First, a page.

611.20/11–750

Memorandum by the Assistant Secretary of State for Inter-American Affairs ( Miller ) to the Regional Planning Adviser ( Halle )

top secret

I have read the attached memo1 and I believe first that it is desirable to have some sort of document as this cleared around in the Government for the purpose of establishing the importance of Latin America. However, I have a number of questions of substance about it.

[Page 626]

It seems to me first of all that in analyzing the course of U.S.-L.A. relations the paper is somewhat uneven and that it demonstrates in parts an excessive tendency to put on the hair shirt. It seems to me that what has occurred in U.S.-Latin American relations is not so much that we have left undone what we should have done in regard to this part of the world, but rather we have assumed more duties in other parts of the world. As the paper clearly points out at the beginning, the Good Neighbor Policy was virtually our sole foreign program during the 1930s. This fact and the consequential high-level attention devoted to Latin America in this Government created an exaggerated and extreme sense of self-importance on the part of individuals connected with Latin American Governments. The wartime period was characterized by intense wooing of the Latin Americans which, if not carried on at a correspondingly high level, was sufficiently intense so as to compensate for the dilution of our high-level attention as we went into other parts of the world. While our activities in Latin America have diminished in intensity in recent years as compared with the wartime period, our programs of technical cooperation, information and educational exchange, and economic cooperation (loans) are far more intense than they were during the 1930s. I believe this point should be stressed. I consequently disagree with the thesis expressed, for example, in the last two sentences of page 24 that we have not been doing enough in Latin America and that this is because of a limitation on our resources and relative priorities.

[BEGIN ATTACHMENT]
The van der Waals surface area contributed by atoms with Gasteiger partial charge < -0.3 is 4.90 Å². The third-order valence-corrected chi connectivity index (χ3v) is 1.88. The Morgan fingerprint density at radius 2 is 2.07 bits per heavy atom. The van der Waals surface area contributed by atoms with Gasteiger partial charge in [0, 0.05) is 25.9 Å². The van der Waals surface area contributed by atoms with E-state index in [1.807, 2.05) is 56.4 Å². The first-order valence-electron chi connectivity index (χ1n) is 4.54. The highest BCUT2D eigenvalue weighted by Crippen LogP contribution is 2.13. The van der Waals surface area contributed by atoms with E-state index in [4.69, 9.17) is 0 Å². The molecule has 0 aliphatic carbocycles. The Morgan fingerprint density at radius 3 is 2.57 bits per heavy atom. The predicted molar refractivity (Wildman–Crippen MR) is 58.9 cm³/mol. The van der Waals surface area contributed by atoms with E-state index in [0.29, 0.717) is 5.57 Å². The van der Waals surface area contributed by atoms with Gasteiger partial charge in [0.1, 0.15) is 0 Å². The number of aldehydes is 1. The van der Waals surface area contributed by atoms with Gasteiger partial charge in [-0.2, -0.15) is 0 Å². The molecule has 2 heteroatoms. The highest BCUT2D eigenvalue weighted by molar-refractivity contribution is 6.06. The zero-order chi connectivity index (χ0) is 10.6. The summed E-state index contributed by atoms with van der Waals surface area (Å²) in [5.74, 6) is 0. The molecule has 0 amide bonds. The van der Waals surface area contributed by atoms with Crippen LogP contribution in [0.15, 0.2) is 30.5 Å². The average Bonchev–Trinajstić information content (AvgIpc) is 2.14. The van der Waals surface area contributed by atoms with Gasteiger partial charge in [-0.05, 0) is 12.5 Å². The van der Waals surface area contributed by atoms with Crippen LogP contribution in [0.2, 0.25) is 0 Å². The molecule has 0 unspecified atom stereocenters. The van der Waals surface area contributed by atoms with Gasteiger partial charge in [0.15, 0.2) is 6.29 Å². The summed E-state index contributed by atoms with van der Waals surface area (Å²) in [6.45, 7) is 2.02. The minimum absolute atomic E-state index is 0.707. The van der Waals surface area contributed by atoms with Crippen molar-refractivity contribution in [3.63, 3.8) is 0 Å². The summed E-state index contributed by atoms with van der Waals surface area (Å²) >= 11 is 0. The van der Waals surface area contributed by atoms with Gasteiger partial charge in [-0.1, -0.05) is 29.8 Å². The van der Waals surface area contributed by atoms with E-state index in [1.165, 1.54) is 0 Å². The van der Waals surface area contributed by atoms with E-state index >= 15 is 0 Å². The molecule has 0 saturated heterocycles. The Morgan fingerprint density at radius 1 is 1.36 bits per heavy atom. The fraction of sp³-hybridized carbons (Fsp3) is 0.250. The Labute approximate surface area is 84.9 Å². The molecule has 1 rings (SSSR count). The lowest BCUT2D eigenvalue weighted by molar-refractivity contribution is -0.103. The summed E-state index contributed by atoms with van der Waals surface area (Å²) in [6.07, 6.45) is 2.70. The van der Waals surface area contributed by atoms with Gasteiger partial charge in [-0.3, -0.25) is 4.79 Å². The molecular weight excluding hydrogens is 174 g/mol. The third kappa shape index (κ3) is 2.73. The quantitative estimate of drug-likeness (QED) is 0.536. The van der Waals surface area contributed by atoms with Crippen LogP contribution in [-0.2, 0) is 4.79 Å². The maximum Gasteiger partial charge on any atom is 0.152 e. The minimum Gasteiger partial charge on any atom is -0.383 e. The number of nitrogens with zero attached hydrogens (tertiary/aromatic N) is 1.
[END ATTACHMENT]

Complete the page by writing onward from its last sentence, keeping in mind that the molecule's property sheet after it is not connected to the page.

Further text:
I also believe that the paper does not adequately differentiate between the points of view of individuals in governments and newspapermen on the one hand and the public at large on the other. In this sense I believe that our relations with the people of Latin America are better than the paper would indicate.

I believe that the paper overstressed alleged “demoralization” and “lack of self-respect” on the part of Latin America. I do not, for example, believe that there is any such concept whatever in our relations with Peru, Chile, Argentina, Uruguay, Colombia, Venezuela, Cuba and a number of other countries.2 Our relations with Mexico today seem to be adequately good allowing for factors which are permanent in our relations with Mexico. Our relations with Panama are always troubled by friction resulting from the particular situation of the Canal, but we are certainly in better shape with Panama than we have ever been. Nor have we achieved this at the cost of handouts as in earlier days of the Good Neighbor Policy. This problem of self-pity therefore largely resolves itself into a Brazilian [Page 627] problem3 and I personally do not believe that we will have much difficulties in overcoming this problem as soon as we get our economic program under way and in the incoming administration in office.